I’m a Boomer, and, unlike hundreds of thousands of people my age, I had an actual ticket to Woodstock ($7 a day for three days) but didn’t go. I was 15 and I couldn’t get a ride (from my home a hundred miles away in Connecticut). I was full of regret at my friends’ stories of music, mud and marijuana (there wasn’t much sex, not enough privacy).
So, four years later, at 4:30 one Friday morning in July 1973, three friends and I piled into someone’s mother’s station wagon and headed off for Watkin’s Glen, NY, in the Finger Lakes, the former site of the US Grand Prix, and still an active racetrack. Our destination was Summer Jam 73, “to be held rain or shine”, featuring The Grateful Dead, The Band and The Allman Brothers.
We started to run into pre-show traffic around Syracuse, still 70 miles from the concert site. We’d all seen the film Woodstock. We had visions of hiking for a day to get in, and missing the show (it was a one-day affair, all Saturday and late into the night). We were going to be there a day early. So apparently, were hundreds of thousands of others.
We got through Watkin’s Glen (the race track was on the other side of town) and parked in the increasingly dense fleet of cars beside the road. We hitched a ride with a caretakers’ pickup truck that had right of way right up to the back door of the concert site. Just like in the film, the chicken wire fence had been trampled and there was no one around collecting our tickets ($10).
There was a pop-top VW van, however, with a big hand painted sign on the roof saying “Grass – $10”. As we hadn’t brought any, crossing the border and all, this was very welcome. There was a guy sitting at a card table out front of the van filling baggies from a garbage bag at his feet as fast as he could, while a girl beside him took the $10 bills. Inside the van, they were pushing more garbage gags out the door. Business was brisk.
When we got past the fence and the van, we were in the field, at the top of a long slope leading down to the stage, with the woods in the background and a small pond hidden in the trees. We had a theory that the sound would be best by the mixing board, so we went to the middle of the field where the control station was and sat right in front of it. We basically didn’t move from there for two days.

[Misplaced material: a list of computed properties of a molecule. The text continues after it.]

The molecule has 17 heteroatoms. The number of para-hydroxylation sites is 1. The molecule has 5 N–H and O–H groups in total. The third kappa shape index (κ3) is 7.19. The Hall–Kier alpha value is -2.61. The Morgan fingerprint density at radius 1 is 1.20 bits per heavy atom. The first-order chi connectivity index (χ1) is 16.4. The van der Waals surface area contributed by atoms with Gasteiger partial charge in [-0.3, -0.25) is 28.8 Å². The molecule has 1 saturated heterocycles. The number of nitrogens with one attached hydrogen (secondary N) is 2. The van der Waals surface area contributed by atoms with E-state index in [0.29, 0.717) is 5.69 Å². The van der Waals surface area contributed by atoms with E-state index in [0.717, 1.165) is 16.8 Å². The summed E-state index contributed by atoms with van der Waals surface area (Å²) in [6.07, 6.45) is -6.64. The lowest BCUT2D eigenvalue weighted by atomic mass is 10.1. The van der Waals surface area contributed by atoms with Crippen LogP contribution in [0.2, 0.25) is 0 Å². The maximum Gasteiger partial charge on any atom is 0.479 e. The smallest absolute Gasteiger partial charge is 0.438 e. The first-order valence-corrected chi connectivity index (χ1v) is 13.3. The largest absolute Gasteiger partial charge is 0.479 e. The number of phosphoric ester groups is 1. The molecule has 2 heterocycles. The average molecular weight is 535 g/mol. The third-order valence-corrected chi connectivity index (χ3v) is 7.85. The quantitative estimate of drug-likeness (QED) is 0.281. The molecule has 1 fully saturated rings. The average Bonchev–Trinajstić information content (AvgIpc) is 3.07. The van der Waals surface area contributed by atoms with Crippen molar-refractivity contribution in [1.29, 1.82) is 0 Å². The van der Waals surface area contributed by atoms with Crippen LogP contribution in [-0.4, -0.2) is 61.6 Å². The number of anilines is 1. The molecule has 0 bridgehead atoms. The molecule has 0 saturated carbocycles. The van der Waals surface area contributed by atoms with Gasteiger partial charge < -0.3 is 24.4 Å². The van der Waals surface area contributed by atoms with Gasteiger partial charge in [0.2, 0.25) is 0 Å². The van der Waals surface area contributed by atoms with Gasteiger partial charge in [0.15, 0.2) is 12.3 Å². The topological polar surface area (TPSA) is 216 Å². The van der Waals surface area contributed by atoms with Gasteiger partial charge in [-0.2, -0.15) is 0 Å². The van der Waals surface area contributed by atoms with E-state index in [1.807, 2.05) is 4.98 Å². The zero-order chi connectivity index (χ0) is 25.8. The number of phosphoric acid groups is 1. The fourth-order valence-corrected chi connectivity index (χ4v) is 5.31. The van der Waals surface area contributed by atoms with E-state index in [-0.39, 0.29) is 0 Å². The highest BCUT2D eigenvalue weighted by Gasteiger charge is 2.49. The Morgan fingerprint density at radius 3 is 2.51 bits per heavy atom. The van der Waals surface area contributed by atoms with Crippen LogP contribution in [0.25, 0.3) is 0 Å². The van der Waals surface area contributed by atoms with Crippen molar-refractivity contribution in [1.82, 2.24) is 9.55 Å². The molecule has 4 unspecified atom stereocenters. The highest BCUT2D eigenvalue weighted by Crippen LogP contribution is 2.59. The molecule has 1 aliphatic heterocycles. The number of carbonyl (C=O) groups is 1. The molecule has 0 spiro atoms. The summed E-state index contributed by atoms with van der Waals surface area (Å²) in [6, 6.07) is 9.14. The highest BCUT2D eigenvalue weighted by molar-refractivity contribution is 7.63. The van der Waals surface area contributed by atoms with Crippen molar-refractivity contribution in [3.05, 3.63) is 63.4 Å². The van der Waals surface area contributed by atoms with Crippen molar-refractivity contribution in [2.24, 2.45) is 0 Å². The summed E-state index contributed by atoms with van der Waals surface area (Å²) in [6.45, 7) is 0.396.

OK, you’re thinking about toilets. So were we. They had learned since Woodstock, and there were probably a thousand well-attended porta-potties lined up at the back. The line-ups weren’t too long, and they were frequently cleaned, so it wasn’t horrible. What was difficult was making your way through 100 acres of packed humanity and then finding your way back. It could take an afternoon. I have no idea what people who didn’t have a reference like the mixing board to return to did.
By the time we got in and settled, it was drawing on evening, and the Grateful Dead were finishing their legendary three hour sound check – a major concert in itself which survives on (of course) a bootleg. I was used to the San Francisco Dead of the Workingman’s Dead album, scruffy, bearded, hairy, strictly civilians. But the Grateful Dead lined up on stage down there about 200 feet away looked like the Beach Boys. Haircuts, white pants, sports shirts, they might have been a boy band. Their music was anything but puerile, though.
We had missed The Band’s and The Allman Brother’s sound checks early in the day, but this was a concert worth the price of admission alone. The Dead were clearly into it, tearing off Tennessee Jed, Sugaree and others as though it was a headline show and they meant it. They were used to doing 6 shows a week, so this was probably not hard for them. We went to sleep (sort of) in our sleeping bags on the hard ground, after a dinner of trail mix and Caribou (red wine mixed with rye whiskey, the Quebec concert-goer’s drink of choice).
The Dead opened the next morning about 11 AM, playing two long sets filled with classics. They were followed by The Band, who only got one set in before the clouds opened and a drenching downpour happened (apparently you can’t have a rock festival without mud). We didn’t bother sheltering, it was warm, and everything we owned was soaked. Kids around us were taking their clothes off and dancing naked in the rain.
The rain had driven everyone off the stage except big old crazy Garth Hudson, The Band’s keyboard player. He just stood there playing sweeping arpeggios through the rain on the Hammond B3. The Band released an album of the Watkin’s Glen concert, and this bit is called “Too Wet To Work”. When the rain let up, the rest of The Band slipped on stage and following Garth’s lead, slipped into “Chest Fever.”
The Allman Brothers followed The Band and played for hours, all their hits (and this was a banner year for the Allmans). At the end of the evening, the three sets of musicians jammed for another hour or two, covering The Dead’s show closers “Johnny B Goode” and “Not Fade Away”.
Six hundred thousand people attended, the largest population centre north of New York City that weekend. It’s said one third of all the people between 15 and 35 in the northeastern US were there. The worst thing that happened, besides the rain, was that someone who couldn’t abide the line ups tried to parachute in. His chute failed and he landed in the crowd, but he didn’t take anybody out with him when he cratered.

That was the largest audience for a concert in history until some time in the mid-80s, when The Chieftains played for a million people in Phoenix Park, Dublin. The Chieftains were opening for the Pope, though, and that’s a hard act to follow.